Home Institution

University of Rochester

Publication Date

Spring 2004

Program Name

Ireland: Peace and Conflict Studies


In a world of increased globalization, the importance of citizenship may seem less and less important. However, I would assert that political belonging is becoming ever more important and is undergoing radical changes. The European Union (EU) is rapidly changing people’s understanding of citizenship. Rather than calling themselves Irish, people may soon be calling themselves European instead. Borders between countries are weakening and movement between them is increasing. Today a citizen of Latvia can live and work in Ireland as long as he or she so chooses. These changes in citizenship may actually have great implications for citizenship policy in the EU member-states.

As an American, it was easy for me to take my citizenship for granted. However, U.S. or EU citizenship can put one at a distinct advantage over members of other countries. Being a citizen of the U.S., I have access to a vast amount of resources that are unavailable in other countries across the globe. And, until recently, I had been under the impression that someone fortunate enough to be born in such a nation-state would be a citizen of that state and have the same rights as everyone else. Those born in the United States are automatically citizens of the U.S. The same is true in Ireland, but that may be about to change. Ireland has proposed a citizenship referendum that would bring its citizenship laws in line with every other member of the European Union. Instead of citizenship by place of birth, the other EU member-states base citizenship on a combination of descent and length of residency of the parent. While the EU is expanding citizenship, it seems that Ireland has reacted by curtailing its application of citizenship.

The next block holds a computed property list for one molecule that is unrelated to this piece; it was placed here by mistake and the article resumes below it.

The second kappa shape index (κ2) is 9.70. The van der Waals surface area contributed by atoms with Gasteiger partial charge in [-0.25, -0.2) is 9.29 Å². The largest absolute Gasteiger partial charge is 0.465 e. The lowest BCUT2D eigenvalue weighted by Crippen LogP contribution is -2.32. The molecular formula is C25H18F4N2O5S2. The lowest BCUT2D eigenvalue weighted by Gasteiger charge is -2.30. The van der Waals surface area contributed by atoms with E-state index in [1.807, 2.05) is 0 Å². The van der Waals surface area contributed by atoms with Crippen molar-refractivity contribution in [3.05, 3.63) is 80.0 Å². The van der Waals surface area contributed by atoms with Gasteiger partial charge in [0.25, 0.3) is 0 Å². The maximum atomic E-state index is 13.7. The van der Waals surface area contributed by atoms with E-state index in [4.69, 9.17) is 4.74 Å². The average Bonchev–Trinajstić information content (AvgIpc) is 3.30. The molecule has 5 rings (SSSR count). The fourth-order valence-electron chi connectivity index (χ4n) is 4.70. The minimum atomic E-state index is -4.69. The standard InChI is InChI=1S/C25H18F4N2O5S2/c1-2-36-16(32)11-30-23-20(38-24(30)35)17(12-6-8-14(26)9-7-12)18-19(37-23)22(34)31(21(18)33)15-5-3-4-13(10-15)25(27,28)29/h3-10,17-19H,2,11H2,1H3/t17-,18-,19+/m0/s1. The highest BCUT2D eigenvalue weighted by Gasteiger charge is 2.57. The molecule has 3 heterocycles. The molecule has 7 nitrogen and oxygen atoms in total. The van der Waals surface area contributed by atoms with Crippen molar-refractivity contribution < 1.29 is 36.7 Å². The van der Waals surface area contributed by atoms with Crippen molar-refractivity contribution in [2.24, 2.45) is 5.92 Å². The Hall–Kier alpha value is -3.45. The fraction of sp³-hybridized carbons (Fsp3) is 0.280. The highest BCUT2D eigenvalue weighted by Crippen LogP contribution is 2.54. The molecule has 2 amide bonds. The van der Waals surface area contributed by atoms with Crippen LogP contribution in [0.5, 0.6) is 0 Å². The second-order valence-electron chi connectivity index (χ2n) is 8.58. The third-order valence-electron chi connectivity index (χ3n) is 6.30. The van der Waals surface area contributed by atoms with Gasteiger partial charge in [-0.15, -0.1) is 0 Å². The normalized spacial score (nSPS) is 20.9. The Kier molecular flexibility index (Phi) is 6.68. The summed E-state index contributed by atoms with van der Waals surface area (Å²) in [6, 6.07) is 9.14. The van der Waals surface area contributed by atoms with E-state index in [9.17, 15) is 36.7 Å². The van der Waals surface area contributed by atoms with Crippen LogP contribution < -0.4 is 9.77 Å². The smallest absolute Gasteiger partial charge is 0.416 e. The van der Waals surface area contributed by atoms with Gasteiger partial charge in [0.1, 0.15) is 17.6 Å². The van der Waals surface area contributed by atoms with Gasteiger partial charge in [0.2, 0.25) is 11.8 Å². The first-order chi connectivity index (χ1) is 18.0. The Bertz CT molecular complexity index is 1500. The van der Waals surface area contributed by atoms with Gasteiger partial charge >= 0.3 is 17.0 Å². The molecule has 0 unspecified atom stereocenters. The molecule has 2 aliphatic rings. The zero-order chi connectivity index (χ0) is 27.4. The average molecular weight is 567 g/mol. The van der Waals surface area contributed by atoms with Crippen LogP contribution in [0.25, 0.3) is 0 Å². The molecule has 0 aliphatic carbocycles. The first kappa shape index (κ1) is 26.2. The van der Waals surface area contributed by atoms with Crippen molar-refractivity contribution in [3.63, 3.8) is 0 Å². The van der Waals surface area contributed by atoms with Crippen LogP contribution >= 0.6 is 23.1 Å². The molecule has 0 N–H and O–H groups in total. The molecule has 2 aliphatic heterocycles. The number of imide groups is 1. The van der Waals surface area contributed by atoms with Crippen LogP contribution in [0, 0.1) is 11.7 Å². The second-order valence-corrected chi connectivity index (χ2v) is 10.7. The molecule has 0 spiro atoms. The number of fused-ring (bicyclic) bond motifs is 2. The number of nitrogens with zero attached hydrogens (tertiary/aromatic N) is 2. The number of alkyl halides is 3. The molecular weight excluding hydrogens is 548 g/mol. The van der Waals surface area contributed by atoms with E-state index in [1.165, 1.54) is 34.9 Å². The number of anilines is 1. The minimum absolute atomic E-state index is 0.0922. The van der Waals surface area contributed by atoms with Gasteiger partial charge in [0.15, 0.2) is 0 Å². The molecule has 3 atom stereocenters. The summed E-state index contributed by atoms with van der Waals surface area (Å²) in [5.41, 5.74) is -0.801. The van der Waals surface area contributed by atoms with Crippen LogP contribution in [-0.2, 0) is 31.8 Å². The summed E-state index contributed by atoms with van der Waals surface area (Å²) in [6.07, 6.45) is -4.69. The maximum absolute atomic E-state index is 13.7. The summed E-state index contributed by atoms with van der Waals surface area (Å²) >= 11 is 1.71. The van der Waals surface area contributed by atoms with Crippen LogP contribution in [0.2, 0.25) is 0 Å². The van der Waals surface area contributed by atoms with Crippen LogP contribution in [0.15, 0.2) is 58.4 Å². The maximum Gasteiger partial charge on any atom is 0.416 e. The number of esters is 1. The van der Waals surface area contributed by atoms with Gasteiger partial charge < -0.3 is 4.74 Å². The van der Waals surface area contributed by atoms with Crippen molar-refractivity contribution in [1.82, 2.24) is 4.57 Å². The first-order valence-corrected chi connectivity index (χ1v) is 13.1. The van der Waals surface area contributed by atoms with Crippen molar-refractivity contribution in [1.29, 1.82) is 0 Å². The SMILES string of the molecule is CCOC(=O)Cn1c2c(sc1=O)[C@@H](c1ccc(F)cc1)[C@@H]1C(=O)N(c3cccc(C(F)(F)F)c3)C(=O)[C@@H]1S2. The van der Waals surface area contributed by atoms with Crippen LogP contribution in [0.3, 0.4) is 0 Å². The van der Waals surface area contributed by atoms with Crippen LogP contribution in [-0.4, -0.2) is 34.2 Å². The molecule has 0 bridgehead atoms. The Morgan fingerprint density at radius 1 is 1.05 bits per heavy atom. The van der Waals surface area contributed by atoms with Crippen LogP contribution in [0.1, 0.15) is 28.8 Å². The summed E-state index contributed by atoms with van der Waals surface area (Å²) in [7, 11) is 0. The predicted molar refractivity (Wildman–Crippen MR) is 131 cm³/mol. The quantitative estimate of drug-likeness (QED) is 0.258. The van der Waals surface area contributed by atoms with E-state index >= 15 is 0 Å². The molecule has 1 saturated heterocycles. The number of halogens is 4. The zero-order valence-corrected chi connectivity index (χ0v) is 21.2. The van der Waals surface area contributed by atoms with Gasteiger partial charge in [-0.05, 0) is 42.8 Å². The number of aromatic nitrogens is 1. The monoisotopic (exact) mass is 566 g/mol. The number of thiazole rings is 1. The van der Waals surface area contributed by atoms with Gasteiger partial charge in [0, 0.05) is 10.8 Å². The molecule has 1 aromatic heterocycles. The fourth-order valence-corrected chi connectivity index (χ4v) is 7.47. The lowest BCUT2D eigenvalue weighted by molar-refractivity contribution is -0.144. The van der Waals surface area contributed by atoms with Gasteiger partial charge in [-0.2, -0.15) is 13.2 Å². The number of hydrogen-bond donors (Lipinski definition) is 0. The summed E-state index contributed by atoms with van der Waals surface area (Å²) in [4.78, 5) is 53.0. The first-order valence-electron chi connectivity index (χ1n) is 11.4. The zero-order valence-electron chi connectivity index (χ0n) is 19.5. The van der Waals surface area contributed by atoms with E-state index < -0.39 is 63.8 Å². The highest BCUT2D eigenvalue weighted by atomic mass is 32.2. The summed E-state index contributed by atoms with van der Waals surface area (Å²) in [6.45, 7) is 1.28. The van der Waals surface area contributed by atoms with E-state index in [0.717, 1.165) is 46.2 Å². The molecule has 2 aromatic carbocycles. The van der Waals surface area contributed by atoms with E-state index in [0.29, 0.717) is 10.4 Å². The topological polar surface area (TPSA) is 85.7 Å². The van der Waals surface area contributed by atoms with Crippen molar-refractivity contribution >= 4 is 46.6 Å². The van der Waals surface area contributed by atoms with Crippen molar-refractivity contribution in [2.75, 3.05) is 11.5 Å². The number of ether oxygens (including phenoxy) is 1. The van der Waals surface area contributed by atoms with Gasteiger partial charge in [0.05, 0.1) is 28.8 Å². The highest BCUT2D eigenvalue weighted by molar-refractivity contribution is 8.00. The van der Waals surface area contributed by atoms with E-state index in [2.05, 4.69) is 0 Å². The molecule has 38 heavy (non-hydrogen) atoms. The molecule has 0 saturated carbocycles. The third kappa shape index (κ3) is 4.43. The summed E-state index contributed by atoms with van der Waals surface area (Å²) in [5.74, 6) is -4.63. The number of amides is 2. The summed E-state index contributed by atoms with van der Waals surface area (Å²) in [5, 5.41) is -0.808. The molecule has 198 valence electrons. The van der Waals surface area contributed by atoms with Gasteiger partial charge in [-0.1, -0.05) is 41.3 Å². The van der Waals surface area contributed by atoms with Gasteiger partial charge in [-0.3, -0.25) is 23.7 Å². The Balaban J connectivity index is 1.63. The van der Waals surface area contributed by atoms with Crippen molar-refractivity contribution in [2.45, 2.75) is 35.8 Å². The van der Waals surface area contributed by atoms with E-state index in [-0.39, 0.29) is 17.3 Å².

I hope to explore in this paper how the European Union is affecting citizenship entitlements in its member-states, as well as, why Ireland may be changing its application of citizenship. I have investigated these topics through the dialogue of the politicians and non-governmental organizations (NGOs) in Ireland. Their debate will continue through June 2004, but this paper describes and questions the current political discussion.


Human Geography | Public Policy


Article Location